Sunday, April 24, 2016

Can Trump get to 1237 deligates? Yes, and it may not matter.

The magic number of delegates needed to nominate is 1237 (50% +1). Can Trump get there in pledged delegates? Yes, he has a very good chance, if he suffers no more unexpected losses. However, let's assume he does get there... if he has 1237 or more delegates, he's the nominee - except, he may not be. Here's why; Republican Rule 40 (b);
(b) Each candidate for nomination for President of the United States
and Vice President of the United States shall demonstrate the support of a majority of the delegates from each of eight (8) or more states, severally, prior to the presentation of the name of that candidate for nomination. Notwithstanding any other provisions of these rules or any rule of the House of Representatives, to demonstrate the support required of this paragraph a certificate evidencing the affirmative written support of the required number of permanently seated delegates from each of the eight (8) or more states shall have been submitted to the secretary of the convention not later than one (1) hour prior to the placing of the names of candidates for nomination pursuant to this rule and the established order of business
What this actually means is that in order for a name to be places in nomination, a candidate must have the delegates from at least 8 states certify that the candidate has a majority (50% +1) of that states delegates. Trump has won more than 8 states by enough to have majority control of the deligates from that state, BUT, the key is "a certificate evidencing the affirmative written support...". Delegates pledged to Trump are pledged to vote for him on the first ballot, but they are not pledged to provide rule 40 (b) certification. Therefor, a few delegates in key states could simply decline to so certify, and having 1237 delegates becomes irrelevant because the candidate's name can't be placed in nomination. Cruz has seemed to focus particular attention on states like South Carolina (where Trump won all the delegates) that Trump needs as part of meeting rule 40 (b), which makes me suspect this particular play might be in his arsenal if Trump reaches 1237 delegates.

However, it's been said that this rule, passed in 2012, can be changed. It can, by the delegates on the rules committee.  To do so would requite the support of the Secretary of the Convention, who is, this year, Speaker of the House Paul Ryan. What it would not actually require is the support of a majority of delegates on the rules committee (this is true of any rule) because it can be passed by voice vote. A voice vote is simply the yeas and nays shouting out their vote, and then the convention secretary (Ryan) decides which side has more, in his opinion alone - no matter the actual result. In case anyone thinks this (a convention secretary ignoring the actual result to get what he wants) is far-fetched, I'll mention that this is exactly how rule 40 (b) was passed in the first place in 2012; the convention secretary was speaker of the house John Bohner, and here's the video;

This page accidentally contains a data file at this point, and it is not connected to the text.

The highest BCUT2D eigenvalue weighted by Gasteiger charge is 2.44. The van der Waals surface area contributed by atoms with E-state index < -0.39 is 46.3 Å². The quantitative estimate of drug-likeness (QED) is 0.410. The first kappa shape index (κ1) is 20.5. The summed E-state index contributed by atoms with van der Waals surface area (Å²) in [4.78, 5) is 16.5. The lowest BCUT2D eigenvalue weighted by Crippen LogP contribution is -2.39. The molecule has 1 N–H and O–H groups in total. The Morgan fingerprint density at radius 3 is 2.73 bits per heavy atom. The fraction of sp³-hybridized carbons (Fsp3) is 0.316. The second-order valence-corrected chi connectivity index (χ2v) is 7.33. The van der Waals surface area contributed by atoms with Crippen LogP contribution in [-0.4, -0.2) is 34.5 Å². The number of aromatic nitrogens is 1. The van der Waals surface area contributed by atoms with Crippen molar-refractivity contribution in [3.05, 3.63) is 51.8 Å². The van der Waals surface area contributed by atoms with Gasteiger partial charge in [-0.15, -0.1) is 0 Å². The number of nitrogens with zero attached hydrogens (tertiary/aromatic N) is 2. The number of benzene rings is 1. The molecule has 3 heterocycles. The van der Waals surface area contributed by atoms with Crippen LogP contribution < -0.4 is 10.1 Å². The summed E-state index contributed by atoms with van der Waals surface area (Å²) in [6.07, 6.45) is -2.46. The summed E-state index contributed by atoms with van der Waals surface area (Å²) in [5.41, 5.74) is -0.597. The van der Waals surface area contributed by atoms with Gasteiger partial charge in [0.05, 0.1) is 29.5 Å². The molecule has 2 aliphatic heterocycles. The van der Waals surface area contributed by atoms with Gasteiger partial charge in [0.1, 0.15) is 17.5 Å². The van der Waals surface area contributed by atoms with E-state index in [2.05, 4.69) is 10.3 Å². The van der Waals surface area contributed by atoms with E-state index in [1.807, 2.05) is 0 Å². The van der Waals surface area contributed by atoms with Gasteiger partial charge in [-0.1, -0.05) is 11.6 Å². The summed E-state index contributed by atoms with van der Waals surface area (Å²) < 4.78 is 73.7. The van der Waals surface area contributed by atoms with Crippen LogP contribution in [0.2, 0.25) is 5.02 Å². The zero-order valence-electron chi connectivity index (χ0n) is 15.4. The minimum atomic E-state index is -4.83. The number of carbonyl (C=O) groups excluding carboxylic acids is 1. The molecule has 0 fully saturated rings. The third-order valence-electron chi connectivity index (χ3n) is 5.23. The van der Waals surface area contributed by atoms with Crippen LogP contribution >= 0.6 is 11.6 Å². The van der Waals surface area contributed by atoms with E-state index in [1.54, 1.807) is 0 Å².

Note that the teleprompter had the results BEFORE Boehner ruled on the result of the vote. Noted also that the "no" vote seemed louder.

So, what can we really expect from the convention? My guess; Cruz will do all he can to stop Trump, even if Trump has the needed 1237 delegates. Once Cruz has done so, Paul Ryan will lift rule 40 (b), and then Cruz will find himself in a very interesting position; while some delegates are loyal to him, a great many are not; they are loyal to their state party bosses - and Cruz will find his own delegate totals shrinking as some of his delegates, and some of Trump's, defect to other candidates.  Paul Ryan himself may be one, though he's denied it just as vociferously as he denied he was running for Speaker of the House. Other possibilities are failed cantidates such as Jeb Bush, Marco Rubio, or John Kasich - I note that Rubio wrote letters to the sates in which he'd won deligates asking that they remain committed to him.

My prediction, then, is that if this goes past the first ballot, the nominee will be neither Trump or Cruz. Instead, we'll end up with a party establishment loyalist of some sort - and a landslide loss in November.



ken_anthony said...

This is so plausible it is scary regardless of the players.

C J said...

I may well be paranoid, but when it comes to the GOPe, I may not be paranoid enough. :)